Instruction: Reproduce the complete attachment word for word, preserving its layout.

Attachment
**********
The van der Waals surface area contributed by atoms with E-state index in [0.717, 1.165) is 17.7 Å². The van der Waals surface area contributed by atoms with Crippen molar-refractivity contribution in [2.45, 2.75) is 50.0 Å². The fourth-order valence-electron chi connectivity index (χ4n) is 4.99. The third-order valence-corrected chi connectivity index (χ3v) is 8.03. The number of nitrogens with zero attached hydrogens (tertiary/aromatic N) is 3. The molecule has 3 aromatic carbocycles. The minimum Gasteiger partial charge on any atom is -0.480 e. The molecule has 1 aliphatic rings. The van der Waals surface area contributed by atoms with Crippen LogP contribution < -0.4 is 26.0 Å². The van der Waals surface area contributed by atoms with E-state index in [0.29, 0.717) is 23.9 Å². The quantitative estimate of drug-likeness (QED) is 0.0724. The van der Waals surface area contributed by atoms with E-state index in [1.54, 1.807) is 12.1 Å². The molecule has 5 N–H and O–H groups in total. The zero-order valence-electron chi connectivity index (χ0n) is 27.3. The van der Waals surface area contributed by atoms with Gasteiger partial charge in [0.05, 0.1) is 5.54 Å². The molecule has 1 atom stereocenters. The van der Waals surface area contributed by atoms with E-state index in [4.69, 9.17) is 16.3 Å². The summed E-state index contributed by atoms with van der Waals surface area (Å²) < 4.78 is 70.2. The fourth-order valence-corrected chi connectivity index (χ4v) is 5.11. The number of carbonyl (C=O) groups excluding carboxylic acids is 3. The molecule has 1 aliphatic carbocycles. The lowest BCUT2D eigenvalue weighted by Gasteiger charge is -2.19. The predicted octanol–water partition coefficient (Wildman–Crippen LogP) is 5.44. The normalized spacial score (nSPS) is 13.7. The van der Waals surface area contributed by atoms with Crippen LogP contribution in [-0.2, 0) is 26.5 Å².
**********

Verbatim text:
The van der Waals surface area contributed by atoms with E-state index in [0.717, 1.165) is 17.7 Å². The van der Waals surface area contributed by atoms with Crippen molar-refractivity contribution in [2.45, 2.75) is 50.0 Å². The fourth-order valence-electron chi connectivity index (χ4n) is 4.99. The third-order valence-corrected chi connectivity index (χ3v) is 8.03. The number of nitrogens with zero attached hydrogens (tertiary/aromatic N) is 3. The molecule has 3 aromatic carbocycles. The minimum Gasteiger partial charge on any atom is -0.480 e. The molecule has 1 aliphatic rings. The van der Waals surface area contributed by atoms with Crippen LogP contribution < -0.4 is 26.0 Å². The van der Waals surface area contributed by atoms with E-state index in [0.29, 0.717) is 23.9 Å². The quantitative estimate of drug-likeness (QED) is 0.0724. The van der Waals surface area contributed by atoms with E-state index in [1.54, 1.807) is 12.1 Å². The molecule has 5 N–H and O–H groups in total. The zero-order valence-electron chi connectivity index (χ0n) is 27.3. The van der Waals surface area contributed by atoms with Gasteiger partial charge in [0.05, 0.1) is 5.54 Å². The molecule has 1 atom stereocenters. The van der Waals surface area contributed by atoms with E-state index in [4.69, 9.17) is 16.3 Å². The summed E-state index contributed by atoms with van der Waals surface area (Å²) < 4.78 is 70.2. The fourth-order valence-corrected chi connectivity index (χ4v) is 5.11. The number of carbonyl (C=O) groups excluding carboxylic acids is 3. The molecule has 1 aliphatic carbocycles. The lowest BCUT2D eigenvalue weighted by Gasteiger charge is -2.19. The predicted octanol–water partition coefficient (Wildman–Crippen LogP) is 5.44. The normalized spacial score (nSPS) is 13.7. The van der Waals surface area contributed by atoms with Crippen LogP contribution in [-0.2, 0) is 26.5 Å².